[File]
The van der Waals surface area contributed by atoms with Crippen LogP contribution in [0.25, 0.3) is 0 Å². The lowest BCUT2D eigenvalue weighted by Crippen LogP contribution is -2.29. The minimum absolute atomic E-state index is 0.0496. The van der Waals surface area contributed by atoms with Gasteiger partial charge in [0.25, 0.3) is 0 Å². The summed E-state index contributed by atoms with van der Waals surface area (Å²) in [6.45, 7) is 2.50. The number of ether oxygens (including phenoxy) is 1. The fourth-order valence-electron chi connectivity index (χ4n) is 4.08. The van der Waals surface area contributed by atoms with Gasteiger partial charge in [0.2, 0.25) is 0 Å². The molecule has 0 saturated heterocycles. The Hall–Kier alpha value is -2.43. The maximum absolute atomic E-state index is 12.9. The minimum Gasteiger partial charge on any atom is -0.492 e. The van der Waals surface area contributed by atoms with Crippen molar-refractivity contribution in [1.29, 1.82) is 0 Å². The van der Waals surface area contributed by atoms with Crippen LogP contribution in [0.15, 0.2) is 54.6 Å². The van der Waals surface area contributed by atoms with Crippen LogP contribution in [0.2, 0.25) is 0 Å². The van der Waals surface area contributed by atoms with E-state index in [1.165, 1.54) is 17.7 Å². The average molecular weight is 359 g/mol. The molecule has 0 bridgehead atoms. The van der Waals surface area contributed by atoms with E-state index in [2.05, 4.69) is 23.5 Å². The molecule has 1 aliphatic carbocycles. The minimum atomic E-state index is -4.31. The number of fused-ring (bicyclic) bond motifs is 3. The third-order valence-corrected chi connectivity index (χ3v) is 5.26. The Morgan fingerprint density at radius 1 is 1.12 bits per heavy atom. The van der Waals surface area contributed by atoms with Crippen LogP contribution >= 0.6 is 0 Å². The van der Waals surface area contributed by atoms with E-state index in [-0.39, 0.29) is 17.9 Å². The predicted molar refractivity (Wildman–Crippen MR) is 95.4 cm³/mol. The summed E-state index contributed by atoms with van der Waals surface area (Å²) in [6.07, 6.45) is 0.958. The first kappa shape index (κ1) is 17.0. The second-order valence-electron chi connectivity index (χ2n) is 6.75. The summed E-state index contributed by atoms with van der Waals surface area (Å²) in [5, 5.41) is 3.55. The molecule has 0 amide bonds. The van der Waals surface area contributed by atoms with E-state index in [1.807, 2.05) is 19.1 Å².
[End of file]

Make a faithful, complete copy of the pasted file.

The van der Waals surface area contributed by atoms with Crippen LogP contribution in [0.25, 0.3) is 0 Å². The lowest BCUT2D eigenvalue weighted by Crippen LogP contribution is -2.29. The minimum absolute atomic E-state index is 0.0496. The van der Waals surface area contributed by atoms with Gasteiger partial charge in [0.25, 0.3) is 0 Å². The summed E-state index contributed by atoms with van der Waals surface area (Å²) in [6.45, 7) is 2.50. The number of ether oxygens (including phenoxy) is 1. The fourth-order valence-electron chi connectivity index (χ4n) is 4.08. The van der Waals surface area contributed by atoms with Gasteiger partial charge in [0.2, 0.25) is 0 Å². The molecule has 0 saturated heterocycles. The Hall–Kier alpha value is -2.43. The maximum absolute atomic E-state index is 12.9. The minimum Gasteiger partial charge on any atom is -0.492 e. The van der Waals surface area contributed by atoms with Crippen molar-refractivity contribution in [1.29, 1.82) is 0 Å². The van der Waals surface area contributed by atoms with Crippen LogP contribution in [0.15, 0.2) is 54.6 Å². The van der Waals surface area contributed by atoms with Crippen LogP contribution in [0.2, 0.25) is 0 Å². The van der Waals surface area contributed by atoms with E-state index in [1.165, 1.54) is 17.7 Å². The average molecular weight is 359 g/mol. The molecule has 0 bridgehead atoms. The van der Waals surface area contributed by atoms with E-state index in [2.05, 4.69) is 23.5 Å². The molecule has 1 aliphatic carbocycles. The minimum atomic E-state index is -4.31. The number of fused-ring (bicyclic) bond motifs is 3. The third-order valence-corrected chi connectivity index (χ3v) is 5.26. The Morgan fingerprint density at radius 1 is 1.12 bits per heavy atom. The van der Waals surface area contributed by atoms with Crippen LogP contribution >= 0.6 is 0 Å². The van der Waals surface area contributed by atoms with E-state index in [-0.39, 0.29) is 17.9 Å². The predicted molar refractivity (Wildman–Crippen MR) is 95.4 cm³/mol. The summed E-state index contributed by atoms with van der Waals surface area (Å²) in [6.07, 6.45) is 0.958. The first kappa shape index (κ1) is 17.0. The second-order valence-electron chi connectivity index (χ2n) is 6.75. The summed E-state index contributed by atoms with van der Waals surface area (Å²) in [5, 5.41) is 3.55. The molecule has 0 amide bonds. The van der Waals surface area contributed by atoms with E-state index in [1.807, 2.05) is 19.1 Å².